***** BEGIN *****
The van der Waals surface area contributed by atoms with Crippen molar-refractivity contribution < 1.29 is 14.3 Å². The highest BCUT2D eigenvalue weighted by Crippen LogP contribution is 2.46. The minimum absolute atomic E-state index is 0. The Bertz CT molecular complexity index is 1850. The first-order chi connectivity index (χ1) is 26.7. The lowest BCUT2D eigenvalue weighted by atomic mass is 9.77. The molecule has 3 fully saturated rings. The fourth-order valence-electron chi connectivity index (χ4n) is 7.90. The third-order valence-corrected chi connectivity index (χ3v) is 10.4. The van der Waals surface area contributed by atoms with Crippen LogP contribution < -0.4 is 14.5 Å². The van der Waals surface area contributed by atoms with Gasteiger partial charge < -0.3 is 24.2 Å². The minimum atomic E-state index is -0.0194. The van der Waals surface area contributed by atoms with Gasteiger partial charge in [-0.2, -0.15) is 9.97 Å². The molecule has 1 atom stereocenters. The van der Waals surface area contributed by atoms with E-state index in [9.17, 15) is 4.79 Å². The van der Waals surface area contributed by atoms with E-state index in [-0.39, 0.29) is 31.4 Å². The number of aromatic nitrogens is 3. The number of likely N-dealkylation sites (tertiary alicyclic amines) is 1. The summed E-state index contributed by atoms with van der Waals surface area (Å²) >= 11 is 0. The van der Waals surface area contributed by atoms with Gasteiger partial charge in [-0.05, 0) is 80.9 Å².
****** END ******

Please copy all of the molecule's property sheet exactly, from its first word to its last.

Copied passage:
The van der Waals surface area contributed by atoms with Crippen molar-refractivity contribution < 1.29 is 14.3 Å². The highest BCUT2D eigenvalue weighted by Crippen LogP contribution is 2.46. The minimum absolute atomic E-state index is 0. The Bertz CT molecular complexity index is 1850. The first-order chi connectivity index (χ1) is 26.7. The lowest BCUT2D eigenvalue weighted by atomic mass is 9.77. The molecule has 3 fully saturated rings. The fourth-order valence-electron chi connectivity index (χ4n) is 7.90. The third-order valence-corrected chi connectivity index (χ3v) is 10.4. The van der Waals surface area contributed by atoms with Crippen LogP contribution < -0.4 is 14.5 Å². The van der Waals surface area contributed by atoms with Gasteiger partial charge < -0.3 is 24.2 Å². The minimum atomic E-state index is -0.0194. The van der Waals surface area contributed by atoms with Gasteiger partial charge in [-0.2, -0.15) is 9.97 Å². The molecule has 1 atom stereocenters. The van der Waals surface area contributed by atoms with E-state index in [9.17, 15) is 4.79 Å². The van der Waals surface area contributed by atoms with E-state index in [-0.39, 0.29) is 31.4 Å². The number of aromatic nitrogens is 3. The number of likely N-dealkylation sites (tertiary alicyclic amines) is 1. The summed E-state index contributed by atoms with van der Waals surface area (Å²) >= 11 is 0. The van der Waals surface area contributed by atoms with Gasteiger partial charge in [-0.05, 0) is 80.9 Å².